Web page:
A bronze oak leaf is also awarded to Col. Parker for the following act of extraordinary heroism: On July 25, 1918, on the road through La Fere Wood, between Beuvardes and Le Charmel, France, a battalion just coming into the line was halted, awaiting orders. Subjected suddenly to an intense artillery concentration, the men, who had only such cover as was afforded by the shallow ditches along the road, were thrown into some confusion. At that moment Col. Parker came down the road on horseback. Immediately appreciating the situation, he twice rode down the line and back again at a slow walk, stopping to talk with the men; and thus by his fearless personal exposure to, and disregard of, danger, he promptly steadied the troops and prevented probable disorder at an important juncture."
Distinguished Service Medalc
"For exceptionally meritorious and distinguished services. As an instructor in the Army Machine Gun School at Langres, by his tireless efforts he secured the necessary equipment and ably instructed a large student body in the technical handling of one of the most important fire power weapons developed in the present war, rendering services of great value to the American Expeditionary Forces."
Assigned to command of Clignancourt Bks., Paris, and of most of American troops in Paris, Jan. 2, 1919; instituted system of Vocational Training for troops in Paris that led to adoption of Vocational Training for whole Army and to appropriation by Congress of two million dollars for this purpose; arrived in U. S., June 18, 1919, at Washington, D. C., in office of Chief of Staff, July 15 to Aug. 15, 1919; at St. Louis, Mo., on General Recruiting Service, Aug. 15, 1919, to –––––
Military History: —
Distinguished Service Cross.
Distinguished Service Medal.
Three Oak‑Leaf Clusters.
p349 Lieutenant-Colonel of Infantry, May 15, 1917.
Colonel of Infantry, National Army, Aug. 5, 1917.
At St. Louis, Mo., on General Recruiting Service, Aug. 15, 1919, to
Returned to Grade of Lieutenant-Colonel, Mar. 31, 1920.
Colonel of Infantry, July 1, 1920.
Mar. 15, 1921; commanding Jefferson Bks., Mo., Mar. 15 to Nov. 15, 1921; at St. Louis, Mo., Chief of Staff, 7th Corps, Organized Reserves, Jan. 15 to Dec. 15, 1922; at Kansas City, Mo., on recruiting duty, to Aug. 1, 1923; Corps Area Recruiting Officer to Feb. 29, 1924.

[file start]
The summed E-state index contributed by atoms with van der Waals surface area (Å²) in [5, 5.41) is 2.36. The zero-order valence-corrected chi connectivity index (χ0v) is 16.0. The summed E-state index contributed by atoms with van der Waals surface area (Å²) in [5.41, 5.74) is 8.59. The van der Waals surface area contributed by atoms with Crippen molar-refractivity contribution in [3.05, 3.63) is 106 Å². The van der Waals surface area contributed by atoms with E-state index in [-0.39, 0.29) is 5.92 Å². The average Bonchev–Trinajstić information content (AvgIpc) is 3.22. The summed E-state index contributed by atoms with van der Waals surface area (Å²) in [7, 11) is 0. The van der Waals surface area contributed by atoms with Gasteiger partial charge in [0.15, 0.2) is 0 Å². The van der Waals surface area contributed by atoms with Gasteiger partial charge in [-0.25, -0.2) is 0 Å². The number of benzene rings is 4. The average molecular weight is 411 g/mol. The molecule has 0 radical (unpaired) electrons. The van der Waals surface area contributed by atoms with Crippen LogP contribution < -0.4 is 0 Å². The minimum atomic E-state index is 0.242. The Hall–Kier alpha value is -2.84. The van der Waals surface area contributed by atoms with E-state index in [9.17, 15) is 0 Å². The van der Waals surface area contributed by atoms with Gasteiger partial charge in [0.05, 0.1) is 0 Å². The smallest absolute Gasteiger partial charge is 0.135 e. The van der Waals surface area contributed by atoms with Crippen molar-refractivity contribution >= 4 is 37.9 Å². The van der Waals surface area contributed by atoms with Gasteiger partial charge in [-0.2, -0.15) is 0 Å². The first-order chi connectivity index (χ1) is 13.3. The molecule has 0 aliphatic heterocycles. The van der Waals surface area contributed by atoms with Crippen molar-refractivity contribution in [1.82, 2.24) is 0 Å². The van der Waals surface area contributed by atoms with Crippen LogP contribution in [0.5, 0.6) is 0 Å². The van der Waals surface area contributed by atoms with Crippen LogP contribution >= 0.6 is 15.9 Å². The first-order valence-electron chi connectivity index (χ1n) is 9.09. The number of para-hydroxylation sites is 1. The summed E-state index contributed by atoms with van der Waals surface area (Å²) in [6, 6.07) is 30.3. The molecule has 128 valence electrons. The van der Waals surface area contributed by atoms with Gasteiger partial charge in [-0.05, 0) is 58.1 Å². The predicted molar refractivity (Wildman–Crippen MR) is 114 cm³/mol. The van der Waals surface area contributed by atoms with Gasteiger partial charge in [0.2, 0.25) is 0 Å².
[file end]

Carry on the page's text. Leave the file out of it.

Colonel, U. S. A., Retired, Feb. 29, 1924,
Bronze Oak Leaf.
"For extraordinary heroism in action near Gesnes, France, Sept. 29, 1918. During the attack on the village of Gesnes he displayed great gallantry and fearlessness in leading and directing his front line with utter disregard for personal safety and urged his men forward by his personal example, all under heavy machine‑gun, high‑explosive gas‑shell and shrapnel fire. He was abreast of his front line until he fell, twice wounded, but thereafter remained in active command for a period of five hours, when he was relieved by the lieutenant-colonel of his regiment."
Awarded Silver Star and cited "for gallantry in action against Spanish forces at the battle of Santiago, Cuba, July 1, 1898."
Military History: —
Col., Ret., Feb. 29, 1924.
Brig.‑Gen., Ret., June 13, 1940.
Awarded Croix de Guerre with Palm; Legion d'honneur, Officier; Etoile Noire, Commandeur; Gold Medal, M. S. I., 1911.
Military History: —
Col Ret 29 Feb 24;
Brig Gen Ret 13 Jun 40.
Died Oct. 12, 1942 at Reno, Nev.: Aged 76.d
Buried, San Francisco National Cemetery, San Francisco, CA.
a1 a2 Gen. Parker's birthdate is often given online as Sept. 9: an error now widely disseminated by its having been made on a widely-copied cult site. The Sept. 19 date given in the Register is confirmed by multiple sources printed during his lifetime, as for example One Thousand American Men of Mark (Chicago, Ill., 1916), "compiled from standard biographical publications and original sources", p37. He is also variously said to have been born in Sedalia, or in or near Tipton: the two towns are in different counties, but only about 40 km apart.
Most genealogical sites online, clearly referring to the same man (i.e., reporting the same death date), give the year of his birth on the other hand as 1888: an obvious error doubtless caused by misreading the final digits "66" as "88".
b In the February 17, 1906 issue of the Army and Navy Register, p17, we also read:
Aguinaldo is the leading character in a drama written by Captain John H. Parker, 28th Infantry, stationed at Fort Snelling, Minn. Captain Parker first wrote a military novel styled "Brown of the Steenth,"º dealing with conditions in the Philippines after the capture of the Filipino chieftain and before the general insurrection was suppressed. This has now been dramatized.
c Here, the Register as printed has "Distinguished Service Cross"; in correcting that manifest error — the citation following that line is not for heroism — I follow an anonymous hand in the printed copy I transcribed.
d Gen. Parker is also variously said to have died on Oct. 13 or 14, and/or at the Presidio (the place of his burial).